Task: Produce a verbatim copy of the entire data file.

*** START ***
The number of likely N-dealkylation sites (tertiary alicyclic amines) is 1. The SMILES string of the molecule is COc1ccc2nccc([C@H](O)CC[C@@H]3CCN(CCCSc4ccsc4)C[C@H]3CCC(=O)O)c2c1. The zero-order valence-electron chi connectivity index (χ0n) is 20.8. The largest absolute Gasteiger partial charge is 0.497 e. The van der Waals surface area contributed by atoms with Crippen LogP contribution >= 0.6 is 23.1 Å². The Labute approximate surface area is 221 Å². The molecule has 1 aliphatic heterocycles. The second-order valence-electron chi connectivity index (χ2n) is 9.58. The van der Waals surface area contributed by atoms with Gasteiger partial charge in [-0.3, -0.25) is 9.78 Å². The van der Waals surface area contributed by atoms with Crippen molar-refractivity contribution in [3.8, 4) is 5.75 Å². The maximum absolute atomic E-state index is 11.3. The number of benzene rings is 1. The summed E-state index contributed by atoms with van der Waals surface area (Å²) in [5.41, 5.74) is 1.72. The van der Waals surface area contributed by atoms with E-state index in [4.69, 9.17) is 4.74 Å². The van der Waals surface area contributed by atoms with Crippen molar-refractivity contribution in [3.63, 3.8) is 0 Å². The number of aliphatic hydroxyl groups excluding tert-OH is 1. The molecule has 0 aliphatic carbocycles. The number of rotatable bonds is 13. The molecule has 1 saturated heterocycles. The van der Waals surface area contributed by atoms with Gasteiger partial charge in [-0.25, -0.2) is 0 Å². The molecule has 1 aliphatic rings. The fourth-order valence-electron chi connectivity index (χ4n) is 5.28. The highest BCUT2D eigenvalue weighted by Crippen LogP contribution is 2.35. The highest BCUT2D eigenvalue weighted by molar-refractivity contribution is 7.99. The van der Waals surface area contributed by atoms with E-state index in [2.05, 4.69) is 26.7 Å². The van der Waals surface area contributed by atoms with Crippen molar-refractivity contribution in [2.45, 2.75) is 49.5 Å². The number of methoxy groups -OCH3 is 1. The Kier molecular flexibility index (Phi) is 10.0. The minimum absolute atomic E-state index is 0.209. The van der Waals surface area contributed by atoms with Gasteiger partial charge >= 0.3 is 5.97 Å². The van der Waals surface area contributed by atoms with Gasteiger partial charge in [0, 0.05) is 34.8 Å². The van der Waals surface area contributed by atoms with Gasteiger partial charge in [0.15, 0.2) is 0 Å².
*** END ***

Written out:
The number of likely N-dealkylation sites (tertiary alicyclic amines) is 1. The SMILES string of the molecule is COc1ccc2nccc([C@H](O)CC[C@@H]3CCN(CCCSc4ccsc4)C[C@H]3CCC(=O)O)c2c1. The zero-order valence-electron chi connectivity index (χ0n) is 20.8. The largest absolute Gasteiger partial charge is 0.497 e. The van der Waals surface area contributed by atoms with Crippen LogP contribution >= 0.6 is 23.1 Å². The Labute approximate surface area is 221 Å². The molecule has 1 aliphatic heterocycles. The second-order valence-electron chi connectivity index (χ2n) is 9.58. The van der Waals surface area contributed by atoms with Gasteiger partial charge in [-0.3, -0.25) is 9.78 Å². The van der Waals surface area contributed by atoms with Crippen molar-refractivity contribution in [3.8, 4) is 5.75 Å². The maximum absolute atomic E-state index is 11.3. The number of benzene rings is 1. The summed E-state index contributed by atoms with van der Waals surface area (Å²) in [5.41, 5.74) is 1.72. The van der Waals surface area contributed by atoms with E-state index in [4.69, 9.17) is 4.74 Å². The van der Waals surface area contributed by atoms with Crippen molar-refractivity contribution in [3.63, 3.8) is 0 Å². The number of aliphatic hydroxyl groups excluding tert-OH is 1. The molecule has 0 aliphatic carbocycles. The number of rotatable bonds is 13. The molecule has 1 saturated heterocycles. The van der Waals surface area contributed by atoms with Gasteiger partial charge in [-0.25, -0.2) is 0 Å². The molecule has 1 aliphatic rings. The fourth-order valence-electron chi connectivity index (χ4n) is 5.28. The highest BCUT2D eigenvalue weighted by Crippen LogP contribution is 2.35. The highest BCUT2D eigenvalue weighted by molar-refractivity contribution is 7.99. The van der Waals surface area contributed by atoms with E-state index in [2.05, 4.69) is 26.7 Å². The van der Waals surface area contributed by atoms with Crippen molar-refractivity contribution in [2.45, 2.75) is 49.5 Å². The number of methoxy groups -OCH3 is 1. The Kier molecular flexibility index (Phi) is 10.0. The minimum absolute atomic E-state index is 0.209. The van der Waals surface area contributed by atoms with Gasteiger partial charge >= 0.3 is 5.97 Å². The van der Waals surface area contributed by atoms with Gasteiger partial charge in [0, 0.05) is 34.8 Å². The van der Waals surface area contributed by atoms with Gasteiger partial charge in [0.15, 0.2) is 0 Å².